It is not important how many migrants try to cross the Lithuanian border illegally, but how many actually manage to do so, said Laurynas Kasčiūnas, a conservative member of the Seimas, commenting on the renewed increase in illegal migration flows from Belarus in the summer, Ignas Grinevičius writing at lrytas.lt news portal.
Laurynas Kasčiūnas, the chairman of the Seimas Committee on National Security and Defence (NSGK), said on the “Lietuvos rytas” TV programme “New Day” that not a single migrant has entered Lithuania illegally since the reversal policy was launched and the problem of the migrants currently in the country will be solved soon.
Flows have increased
Lithuanian border guards turned away 60 illegal migrants a day at the border with Belarus, compared to a record number of 81 foreigners turned away a few weeks ago.
During the programme, MEP Kasčiūnas pointed out that the “Moscow Road” is now open – illegal migrants operating and living in Russia are now trying to move towards the West, choosing Lithuania and Poland.
“There are also migrants left over from the processes of a year ago. Sometimes, people are trying to cross our border for the eighth or ninth time – sometimes, our border guards even know them by face.
The increase in flows is evident. The fact is that we need to continue with the policy of reversal, to complete the physical barrier. We have to complete the border surveillance systems by the end of the year”, the politician said.
Kasčiūnas stressed the importance of all three “pillars” working together – the border, the surveillance system and the reversal policy.
“Belarusian border guards help migrants to navigate to the weaker parts of our border, where, for example, there is no physical barrier – where there are still 20 kilometres to go.
Also, where there is a fence but no border surveillance system, so they cut through or try to cross with ladders,” the MEP noted.
However, he said, officials are aware of these shortcomings and control them.
“These are the things that we control – reaction time is very important. It is not important to count how many attempts (to cross the border) there are; it is important to count how many have entered Lithuania – zero. All the others are reversed”, Kasčiūnas said.
He assessed the fate of those who fled
Since the 3rd of August last year, when the State Border Guard Service (SBGS) acquired the right to turn away illegal migrants, almost 11.7 thousand of them have been refused entry to Lithuania from Belarus, although some of them have tried to enter the country several times.
Before the reversal policy came into force, almost 4.4 thousand migrants entered Lithuania illegally.
According to Kasčiūnas, out of these 4.4 thousand migrants, about 1.3 thousand illegally-entered foreigners currently remain in Lithuania.
“Only 1,300 of them remain in Lithuania, maybe even fewer, because, since June, they have had the right to move freely from accommodation centres due to various changes in the law.
According to the law, they have to register every 24 hours, but most of them don’t register – their final destination is the West, and that is what they want. They are moving towards Germany, towards France, towards their communities, towards their relatives, which are a kind of centre of attraction. We will not stop this process”, Kasčiūnas said.
The politician admits that only a small part of disabled migrants who leave Lithuania are detained in foreign countries and returned.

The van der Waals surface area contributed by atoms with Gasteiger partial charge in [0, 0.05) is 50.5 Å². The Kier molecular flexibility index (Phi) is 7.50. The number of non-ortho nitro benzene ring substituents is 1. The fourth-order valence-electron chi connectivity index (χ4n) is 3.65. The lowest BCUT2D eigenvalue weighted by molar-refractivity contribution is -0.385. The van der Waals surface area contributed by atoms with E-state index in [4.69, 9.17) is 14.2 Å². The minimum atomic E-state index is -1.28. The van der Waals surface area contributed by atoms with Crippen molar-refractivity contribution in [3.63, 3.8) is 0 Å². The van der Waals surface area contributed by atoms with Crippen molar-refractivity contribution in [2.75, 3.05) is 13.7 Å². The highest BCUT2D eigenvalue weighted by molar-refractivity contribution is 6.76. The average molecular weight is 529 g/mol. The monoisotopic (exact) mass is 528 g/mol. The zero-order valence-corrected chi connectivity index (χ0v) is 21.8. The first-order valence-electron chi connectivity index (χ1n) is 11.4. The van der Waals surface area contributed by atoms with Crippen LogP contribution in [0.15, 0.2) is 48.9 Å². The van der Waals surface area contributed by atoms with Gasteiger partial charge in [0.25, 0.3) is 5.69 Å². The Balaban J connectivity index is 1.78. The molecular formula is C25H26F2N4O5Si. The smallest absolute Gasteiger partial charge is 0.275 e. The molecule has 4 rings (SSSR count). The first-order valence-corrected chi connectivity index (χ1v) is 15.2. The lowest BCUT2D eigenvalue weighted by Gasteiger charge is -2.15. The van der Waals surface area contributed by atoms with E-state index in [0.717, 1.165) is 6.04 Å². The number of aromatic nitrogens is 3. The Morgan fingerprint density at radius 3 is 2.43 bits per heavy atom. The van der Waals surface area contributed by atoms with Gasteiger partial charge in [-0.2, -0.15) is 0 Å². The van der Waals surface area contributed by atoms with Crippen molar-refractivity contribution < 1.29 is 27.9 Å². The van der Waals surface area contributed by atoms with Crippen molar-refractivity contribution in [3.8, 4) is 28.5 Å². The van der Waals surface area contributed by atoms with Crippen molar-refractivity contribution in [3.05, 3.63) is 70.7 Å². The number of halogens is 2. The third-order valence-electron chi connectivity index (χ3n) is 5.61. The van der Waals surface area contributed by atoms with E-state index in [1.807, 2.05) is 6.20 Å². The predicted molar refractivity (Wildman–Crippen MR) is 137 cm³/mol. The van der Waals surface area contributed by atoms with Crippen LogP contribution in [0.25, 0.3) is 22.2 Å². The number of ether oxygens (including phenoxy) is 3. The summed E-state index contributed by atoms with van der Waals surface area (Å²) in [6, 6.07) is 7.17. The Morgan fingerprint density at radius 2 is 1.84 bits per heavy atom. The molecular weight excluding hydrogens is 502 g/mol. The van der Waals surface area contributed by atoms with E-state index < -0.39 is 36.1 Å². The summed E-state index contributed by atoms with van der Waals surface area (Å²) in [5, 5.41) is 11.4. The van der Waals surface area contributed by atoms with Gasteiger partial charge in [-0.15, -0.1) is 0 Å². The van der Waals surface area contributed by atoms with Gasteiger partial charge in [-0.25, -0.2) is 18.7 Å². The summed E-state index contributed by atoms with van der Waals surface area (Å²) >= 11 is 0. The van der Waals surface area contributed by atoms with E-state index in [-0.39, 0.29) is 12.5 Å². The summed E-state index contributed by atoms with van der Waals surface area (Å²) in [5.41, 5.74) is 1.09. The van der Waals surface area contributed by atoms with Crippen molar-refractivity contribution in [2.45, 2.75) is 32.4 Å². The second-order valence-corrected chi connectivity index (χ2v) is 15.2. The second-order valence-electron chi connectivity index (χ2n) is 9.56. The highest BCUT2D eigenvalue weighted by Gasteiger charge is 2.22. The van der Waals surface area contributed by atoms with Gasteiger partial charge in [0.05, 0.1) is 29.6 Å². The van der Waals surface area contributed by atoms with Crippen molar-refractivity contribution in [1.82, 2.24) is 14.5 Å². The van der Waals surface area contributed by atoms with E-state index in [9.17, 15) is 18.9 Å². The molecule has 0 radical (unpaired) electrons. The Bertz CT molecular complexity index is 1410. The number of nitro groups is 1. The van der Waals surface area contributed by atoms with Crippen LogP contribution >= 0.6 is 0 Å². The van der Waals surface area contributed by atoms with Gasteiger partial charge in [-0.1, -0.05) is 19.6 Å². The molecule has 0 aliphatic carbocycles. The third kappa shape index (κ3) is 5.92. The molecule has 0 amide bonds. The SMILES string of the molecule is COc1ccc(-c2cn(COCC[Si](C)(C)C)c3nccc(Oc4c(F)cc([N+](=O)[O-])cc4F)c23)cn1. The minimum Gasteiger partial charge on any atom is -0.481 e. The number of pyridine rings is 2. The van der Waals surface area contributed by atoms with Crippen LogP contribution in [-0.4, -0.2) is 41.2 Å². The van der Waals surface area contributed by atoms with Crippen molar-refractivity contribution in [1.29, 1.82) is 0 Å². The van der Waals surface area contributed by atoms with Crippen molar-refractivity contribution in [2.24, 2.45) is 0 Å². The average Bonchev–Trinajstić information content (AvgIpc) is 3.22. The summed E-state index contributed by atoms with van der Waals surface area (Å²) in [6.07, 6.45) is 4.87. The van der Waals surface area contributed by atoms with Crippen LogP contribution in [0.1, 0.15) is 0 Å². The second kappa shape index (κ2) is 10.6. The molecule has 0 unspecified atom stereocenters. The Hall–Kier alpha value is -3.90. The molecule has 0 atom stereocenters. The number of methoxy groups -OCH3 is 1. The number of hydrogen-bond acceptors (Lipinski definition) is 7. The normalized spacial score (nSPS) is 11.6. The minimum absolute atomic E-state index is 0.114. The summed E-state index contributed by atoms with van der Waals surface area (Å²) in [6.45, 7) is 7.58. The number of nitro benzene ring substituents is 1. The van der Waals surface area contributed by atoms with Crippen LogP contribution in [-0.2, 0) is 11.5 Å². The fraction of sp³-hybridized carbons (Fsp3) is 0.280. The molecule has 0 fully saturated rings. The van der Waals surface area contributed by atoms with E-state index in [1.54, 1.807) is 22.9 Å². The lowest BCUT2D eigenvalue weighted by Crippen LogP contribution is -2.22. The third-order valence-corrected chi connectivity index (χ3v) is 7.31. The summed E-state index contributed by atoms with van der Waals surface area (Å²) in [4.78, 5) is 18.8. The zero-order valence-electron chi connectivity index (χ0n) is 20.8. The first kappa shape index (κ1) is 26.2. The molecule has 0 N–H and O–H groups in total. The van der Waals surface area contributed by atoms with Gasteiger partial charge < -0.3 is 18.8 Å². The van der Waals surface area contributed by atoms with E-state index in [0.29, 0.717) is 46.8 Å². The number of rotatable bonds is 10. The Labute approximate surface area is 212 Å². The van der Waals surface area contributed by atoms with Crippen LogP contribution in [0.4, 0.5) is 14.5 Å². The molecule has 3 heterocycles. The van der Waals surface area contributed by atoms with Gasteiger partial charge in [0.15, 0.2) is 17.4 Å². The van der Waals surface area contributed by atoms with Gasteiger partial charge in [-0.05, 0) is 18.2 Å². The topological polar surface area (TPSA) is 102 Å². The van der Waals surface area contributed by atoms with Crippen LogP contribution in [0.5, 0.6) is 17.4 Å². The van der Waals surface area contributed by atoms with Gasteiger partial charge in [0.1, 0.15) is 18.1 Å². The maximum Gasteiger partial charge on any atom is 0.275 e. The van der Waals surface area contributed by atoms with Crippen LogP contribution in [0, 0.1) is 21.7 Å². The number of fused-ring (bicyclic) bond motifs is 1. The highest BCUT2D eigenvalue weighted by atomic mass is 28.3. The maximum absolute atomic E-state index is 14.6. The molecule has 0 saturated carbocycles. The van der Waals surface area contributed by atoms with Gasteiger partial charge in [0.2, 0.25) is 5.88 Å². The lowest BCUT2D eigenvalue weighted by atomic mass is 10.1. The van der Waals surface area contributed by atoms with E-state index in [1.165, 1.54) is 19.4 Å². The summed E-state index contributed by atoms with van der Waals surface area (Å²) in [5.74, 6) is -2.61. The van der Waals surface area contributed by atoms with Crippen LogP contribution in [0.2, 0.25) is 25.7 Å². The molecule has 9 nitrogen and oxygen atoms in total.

“Some of them are detained in Poland and Germany and returned, but it is a very small part. I would venture to guess that the problem of people in accommodation centres will gradually resolve itself naturally,” he said.
Meanwhile, according to Kasčiūnas, about 2.7 thousand irregular migrants who have already left Lithuania have probably already settled down in the Western European countries they sought.
“Their fate is apparently somewhere in their communities in Germany or elsewhere. In those countries, parallel societies have developed, let’s call them parallel societies, with an illegal labour market, with a certain amount of help for their compatriots, their relatives, or representatives of some clan. Naturally, they will settle there somewhere, and over a period of time, they will try to legalise themselves.
These established communities in Western European countries are also a source of attraction for illegal migrants, who are also present in Lithuania,” Kasčiūnas said.
The chairman of the NSGK reiterated that despite the criticism and reproaches of NGOs, the Seimas should enshrine the policy of reversal in law.
“The state of emergency will not last forever – it means that we need a sustainable solution, and the law is a sustainable solution. Moreover, I would like to say to the critics of the idea of the law that this is an opportunity to establish very clearly in law in which cases we do and do not carry out the reversal, and to establish certain humanitarian criteria,” said Kasčiūnas.
Hundreds of foreigners have fled from accommodation facilities since Lithuania stopped applying measures restricting the movement of irregular migrants.
In July this year, more than 800 foreigners registered in Lithuania did not return to their accommodation places, while in June, about 500 cases of absconding were recorded, the Ministry of the Interior (MoI) announced
“Although the alien registration certificate issued to migrants registered in Lithuania does not give them the right to leave Lithuania or to apply for asylum and residence in another EU country, the majority of irregular migrants who leave accommodation centres try to reach other EU countries,” the ministry’s statement said.
If migrants are detained in another EU country, they are then returned to Lithuania.